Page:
R. C. Majumdar
“…the cult of non-violence is an ideal devoutly to be wished for, but when some historians of India seriously maintain that this ideal has been followed throughout the course of Indian history, one rubs his eyes with wonder, for not only are all the known facts of Indian rulers against the assumption that they were averse to war, but war has been recommended by political texts as a normal practice and sanctioned by religion through the Asvamedha sacrifice, eulogy of digvijaya, and of Kings who have won victory in hundred battles—samara-sata vijayi.
“Such distortion of history can never be excused even in the name of Mahatma Gandhi.”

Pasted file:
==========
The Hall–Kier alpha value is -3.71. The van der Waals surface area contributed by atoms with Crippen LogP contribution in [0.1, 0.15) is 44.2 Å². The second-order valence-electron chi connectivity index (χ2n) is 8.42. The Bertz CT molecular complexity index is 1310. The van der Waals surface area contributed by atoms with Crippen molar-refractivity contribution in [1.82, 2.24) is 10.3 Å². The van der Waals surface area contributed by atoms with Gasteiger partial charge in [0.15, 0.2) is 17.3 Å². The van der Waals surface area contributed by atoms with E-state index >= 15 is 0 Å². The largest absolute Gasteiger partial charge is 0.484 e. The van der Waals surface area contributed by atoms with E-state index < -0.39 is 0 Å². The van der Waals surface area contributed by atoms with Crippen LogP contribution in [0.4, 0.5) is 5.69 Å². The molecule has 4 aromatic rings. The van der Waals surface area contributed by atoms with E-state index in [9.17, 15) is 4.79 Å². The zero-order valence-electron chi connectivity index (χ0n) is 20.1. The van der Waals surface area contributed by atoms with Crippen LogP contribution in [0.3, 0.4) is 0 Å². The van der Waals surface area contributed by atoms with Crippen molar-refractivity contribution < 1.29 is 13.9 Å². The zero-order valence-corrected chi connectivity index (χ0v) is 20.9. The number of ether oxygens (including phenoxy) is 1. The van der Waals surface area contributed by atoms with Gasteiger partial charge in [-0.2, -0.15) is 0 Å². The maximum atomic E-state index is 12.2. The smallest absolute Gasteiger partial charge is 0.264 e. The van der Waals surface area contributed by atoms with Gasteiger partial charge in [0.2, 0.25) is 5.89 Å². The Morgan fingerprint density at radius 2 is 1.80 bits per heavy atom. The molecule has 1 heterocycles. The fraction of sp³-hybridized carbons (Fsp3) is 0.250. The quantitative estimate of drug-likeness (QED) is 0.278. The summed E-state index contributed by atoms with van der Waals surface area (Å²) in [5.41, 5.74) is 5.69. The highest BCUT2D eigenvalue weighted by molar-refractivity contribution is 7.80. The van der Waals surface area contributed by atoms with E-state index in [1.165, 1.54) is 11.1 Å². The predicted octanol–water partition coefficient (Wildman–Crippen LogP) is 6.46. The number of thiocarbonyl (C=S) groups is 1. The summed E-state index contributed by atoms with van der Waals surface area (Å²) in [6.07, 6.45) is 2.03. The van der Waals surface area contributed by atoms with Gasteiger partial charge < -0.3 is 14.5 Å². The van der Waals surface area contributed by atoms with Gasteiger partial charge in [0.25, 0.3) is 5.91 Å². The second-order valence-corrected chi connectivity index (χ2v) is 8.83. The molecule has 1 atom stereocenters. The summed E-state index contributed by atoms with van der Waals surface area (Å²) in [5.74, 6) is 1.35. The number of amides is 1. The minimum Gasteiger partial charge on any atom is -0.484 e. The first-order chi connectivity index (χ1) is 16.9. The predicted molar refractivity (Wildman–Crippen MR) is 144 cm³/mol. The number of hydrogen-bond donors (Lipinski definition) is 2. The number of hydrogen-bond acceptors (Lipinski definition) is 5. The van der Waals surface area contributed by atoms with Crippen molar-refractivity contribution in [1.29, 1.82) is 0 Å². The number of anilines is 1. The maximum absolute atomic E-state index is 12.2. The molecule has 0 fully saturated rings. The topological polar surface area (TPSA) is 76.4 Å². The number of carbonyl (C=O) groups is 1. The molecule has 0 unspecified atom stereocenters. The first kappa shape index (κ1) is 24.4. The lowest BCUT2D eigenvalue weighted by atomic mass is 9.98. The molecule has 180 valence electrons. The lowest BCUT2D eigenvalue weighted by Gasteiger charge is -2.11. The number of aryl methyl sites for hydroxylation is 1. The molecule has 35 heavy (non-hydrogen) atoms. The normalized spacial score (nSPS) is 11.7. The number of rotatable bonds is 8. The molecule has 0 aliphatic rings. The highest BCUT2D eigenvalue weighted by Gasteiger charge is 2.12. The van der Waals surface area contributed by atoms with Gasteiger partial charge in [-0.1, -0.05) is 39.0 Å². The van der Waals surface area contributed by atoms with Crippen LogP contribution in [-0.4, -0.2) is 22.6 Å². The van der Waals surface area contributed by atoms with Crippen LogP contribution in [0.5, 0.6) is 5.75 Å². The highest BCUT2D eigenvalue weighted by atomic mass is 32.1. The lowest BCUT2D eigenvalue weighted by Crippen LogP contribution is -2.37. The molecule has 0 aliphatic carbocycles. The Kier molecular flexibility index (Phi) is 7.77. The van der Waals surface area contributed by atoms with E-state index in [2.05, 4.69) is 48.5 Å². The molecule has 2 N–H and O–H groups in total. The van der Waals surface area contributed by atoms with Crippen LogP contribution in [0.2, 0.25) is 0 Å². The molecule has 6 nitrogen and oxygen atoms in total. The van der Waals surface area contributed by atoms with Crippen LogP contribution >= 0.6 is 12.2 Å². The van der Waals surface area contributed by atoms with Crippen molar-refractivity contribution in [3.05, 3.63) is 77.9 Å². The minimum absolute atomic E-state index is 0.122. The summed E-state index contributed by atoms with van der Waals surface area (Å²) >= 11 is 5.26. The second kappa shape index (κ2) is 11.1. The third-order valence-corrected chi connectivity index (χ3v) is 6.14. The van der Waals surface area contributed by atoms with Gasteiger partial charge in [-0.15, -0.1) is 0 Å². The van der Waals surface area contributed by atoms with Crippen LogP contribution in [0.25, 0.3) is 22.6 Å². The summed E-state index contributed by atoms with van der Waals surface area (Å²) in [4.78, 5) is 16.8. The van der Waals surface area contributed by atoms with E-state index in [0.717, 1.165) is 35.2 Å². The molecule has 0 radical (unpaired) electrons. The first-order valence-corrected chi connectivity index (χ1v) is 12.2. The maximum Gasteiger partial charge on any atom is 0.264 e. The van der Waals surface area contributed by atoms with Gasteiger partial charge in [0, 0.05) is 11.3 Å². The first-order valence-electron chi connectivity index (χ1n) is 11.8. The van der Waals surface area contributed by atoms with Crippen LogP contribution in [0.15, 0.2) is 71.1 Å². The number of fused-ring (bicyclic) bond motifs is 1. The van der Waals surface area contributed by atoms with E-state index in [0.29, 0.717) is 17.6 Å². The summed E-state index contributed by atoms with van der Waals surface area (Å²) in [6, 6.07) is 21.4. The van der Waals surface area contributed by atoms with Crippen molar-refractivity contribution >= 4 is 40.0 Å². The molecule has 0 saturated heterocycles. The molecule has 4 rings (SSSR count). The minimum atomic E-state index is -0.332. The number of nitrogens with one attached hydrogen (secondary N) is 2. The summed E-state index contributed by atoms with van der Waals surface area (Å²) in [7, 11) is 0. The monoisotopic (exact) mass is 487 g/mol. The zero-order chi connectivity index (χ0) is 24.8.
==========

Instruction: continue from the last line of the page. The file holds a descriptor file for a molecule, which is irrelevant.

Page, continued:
In a scathing criticism, Majumdar accused the Indian government of misusing its powers to distort history for achieving the political agenda of promoting Mahatma Gandhi's utopianism, foisting on India a false conception of Hindu-Muslim unity, and indoctrinating the masses with the slogans of the freedom struggle. Here’s an excerpt:
“This evil is enhanced by the fact that the Government, directly or indirectly, seeks to utilize history to buttress some definite ideas such as Mahatma Gandhi’s philosophy of non-violence, an imaginary conception of friendly relation subsisting between the two great communities, and several popular slogans evoked by the exigencies of the struggle for freedom…”
In another passage, Majumdar notes: “I know from personal experience how the Government of India has sought to utilize history for the spread of ideas which they have elevated to the rank of national policy to their own satisfaction. They are not willing to tolerate any history which mentions facts incompatible with their ideas of national integration and solidarity.”